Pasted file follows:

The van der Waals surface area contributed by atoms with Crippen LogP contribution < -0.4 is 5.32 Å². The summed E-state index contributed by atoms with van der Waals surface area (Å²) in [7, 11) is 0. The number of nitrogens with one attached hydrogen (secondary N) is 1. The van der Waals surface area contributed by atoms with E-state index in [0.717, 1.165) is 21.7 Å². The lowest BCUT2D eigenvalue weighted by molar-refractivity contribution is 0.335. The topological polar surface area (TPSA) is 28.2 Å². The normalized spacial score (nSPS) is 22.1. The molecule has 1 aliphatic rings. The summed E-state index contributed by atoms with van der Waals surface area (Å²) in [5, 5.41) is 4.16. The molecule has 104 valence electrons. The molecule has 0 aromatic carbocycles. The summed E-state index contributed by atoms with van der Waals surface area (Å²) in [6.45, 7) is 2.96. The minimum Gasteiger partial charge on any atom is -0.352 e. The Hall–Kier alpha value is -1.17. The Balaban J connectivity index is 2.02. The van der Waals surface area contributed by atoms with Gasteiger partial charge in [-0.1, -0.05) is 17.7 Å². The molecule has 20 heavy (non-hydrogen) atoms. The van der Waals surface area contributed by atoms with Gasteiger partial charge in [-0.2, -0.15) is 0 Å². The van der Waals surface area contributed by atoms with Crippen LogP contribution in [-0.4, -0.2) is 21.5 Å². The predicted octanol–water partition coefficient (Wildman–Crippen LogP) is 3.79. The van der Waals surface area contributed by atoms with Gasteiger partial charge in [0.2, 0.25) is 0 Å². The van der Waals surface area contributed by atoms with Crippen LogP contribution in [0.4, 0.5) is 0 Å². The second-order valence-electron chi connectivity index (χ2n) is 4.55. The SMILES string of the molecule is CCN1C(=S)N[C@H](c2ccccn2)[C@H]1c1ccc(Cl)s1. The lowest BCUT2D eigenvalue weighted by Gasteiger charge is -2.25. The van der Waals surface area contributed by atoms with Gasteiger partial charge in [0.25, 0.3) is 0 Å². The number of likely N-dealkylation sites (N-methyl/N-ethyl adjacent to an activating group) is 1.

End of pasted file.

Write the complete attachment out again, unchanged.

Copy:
The van der Waals surface area contributed by atoms with Crippen LogP contribution < -0.4 is 5.32 Å². The summed E-state index contributed by atoms with van der Waals surface area (Å²) in [7, 11) is 0. The number of nitrogens with one attached hydrogen (secondary N) is 1. The van der Waals surface area contributed by atoms with E-state index in [0.717, 1.165) is 21.7 Å². The lowest BCUT2D eigenvalue weighted by molar-refractivity contribution is 0.335. The topological polar surface area (TPSA) is 28.2 Å². The normalized spacial score (nSPS) is 22.1. The molecule has 1 aliphatic rings. The summed E-state index contributed by atoms with van der Waals surface area (Å²) in [5, 5.41) is 4.16. The molecule has 104 valence electrons. The molecule has 0 aromatic carbocycles. The summed E-state index contributed by atoms with van der Waals surface area (Å²) in [6.45, 7) is 2.96. The minimum Gasteiger partial charge on any atom is -0.352 e. The Hall–Kier alpha value is -1.17. The Balaban J connectivity index is 2.02. The van der Waals surface area contributed by atoms with Gasteiger partial charge in [-0.1, -0.05) is 17.7 Å². The molecule has 20 heavy (non-hydrogen) atoms. The van der Waals surface area contributed by atoms with Gasteiger partial charge in [-0.2, -0.15) is 0 Å². The van der Waals surface area contributed by atoms with Crippen LogP contribution in [-0.4, -0.2) is 21.5 Å². The predicted octanol–water partition coefficient (Wildman–Crippen LogP) is 3.79. The van der Waals surface area contributed by atoms with Gasteiger partial charge in [0.2, 0.25) is 0 Å². The van der Waals surface area contributed by atoms with Crippen LogP contribution in [0.4, 0.5) is 0 Å². The second-order valence-electron chi connectivity index (χ2n) is 4.55. The SMILES string of the molecule is CCN1C(=S)N[C@H](c2ccccn2)[C@H]1c1ccc(Cl)s1. The lowest BCUT2D eigenvalue weighted by Gasteiger charge is -2.25. The van der Waals surface area contributed by atoms with Gasteiger partial charge in [0.25, 0.3) is 0 Å². The number of likely N-dealkylation sites (N-methyl/N-ethyl adjacent to an activating group) is 1.